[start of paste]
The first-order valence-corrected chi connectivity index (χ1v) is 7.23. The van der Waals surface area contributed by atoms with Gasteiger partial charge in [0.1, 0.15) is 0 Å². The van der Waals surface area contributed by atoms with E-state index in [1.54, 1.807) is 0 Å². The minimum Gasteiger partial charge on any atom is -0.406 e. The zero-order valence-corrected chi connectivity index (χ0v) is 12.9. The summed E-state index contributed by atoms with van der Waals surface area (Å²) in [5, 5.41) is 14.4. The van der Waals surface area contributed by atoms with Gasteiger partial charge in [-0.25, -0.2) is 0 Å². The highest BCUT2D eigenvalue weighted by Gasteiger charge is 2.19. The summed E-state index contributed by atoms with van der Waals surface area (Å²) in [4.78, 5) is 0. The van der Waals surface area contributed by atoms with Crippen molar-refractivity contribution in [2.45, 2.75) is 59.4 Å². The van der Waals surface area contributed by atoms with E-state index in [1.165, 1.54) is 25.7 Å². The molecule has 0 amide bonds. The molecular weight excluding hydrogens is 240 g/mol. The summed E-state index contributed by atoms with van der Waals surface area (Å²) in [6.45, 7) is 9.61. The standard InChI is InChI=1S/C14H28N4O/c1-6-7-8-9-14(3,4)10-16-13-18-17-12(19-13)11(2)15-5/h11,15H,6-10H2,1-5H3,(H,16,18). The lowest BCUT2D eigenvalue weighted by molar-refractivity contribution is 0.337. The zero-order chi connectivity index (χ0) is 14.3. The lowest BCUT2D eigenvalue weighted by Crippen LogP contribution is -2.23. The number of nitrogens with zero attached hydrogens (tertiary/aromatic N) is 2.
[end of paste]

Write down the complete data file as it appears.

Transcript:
The first-order valence-corrected chi connectivity index (χ1v) is 7.23. The van der Waals surface area contributed by atoms with Gasteiger partial charge in [0.1, 0.15) is 0 Å². The van der Waals surface area contributed by atoms with E-state index in [1.54, 1.807) is 0 Å². The minimum Gasteiger partial charge on any atom is -0.406 e. The zero-order valence-corrected chi connectivity index (χ0v) is 12.9. The summed E-state index contributed by atoms with van der Waals surface area (Å²) in [5, 5.41) is 14.4. The van der Waals surface area contributed by atoms with Gasteiger partial charge in [-0.25, -0.2) is 0 Å². The highest BCUT2D eigenvalue weighted by Gasteiger charge is 2.19. The summed E-state index contributed by atoms with van der Waals surface area (Å²) in [4.78, 5) is 0. The van der Waals surface area contributed by atoms with Crippen molar-refractivity contribution in [2.45, 2.75) is 59.4 Å². The van der Waals surface area contributed by atoms with E-state index in [1.165, 1.54) is 25.7 Å². The molecule has 0 amide bonds. The molecular weight excluding hydrogens is 240 g/mol. The summed E-state index contributed by atoms with van der Waals surface area (Å²) in [6.45, 7) is 9.61. The standard InChI is InChI=1S/C14H28N4O/c1-6-7-8-9-14(3,4)10-16-13-18-17-12(19-13)11(2)15-5/h11,15H,6-10H2,1-5H3,(H,16,18). The lowest BCUT2D eigenvalue weighted by molar-refractivity contribution is 0.337. The zero-order chi connectivity index (χ0) is 14.3. The lowest BCUT2D eigenvalue weighted by Crippen LogP contribution is -2.23. The number of nitrogens with zero attached hydrogens (tertiary/aromatic N) is 2.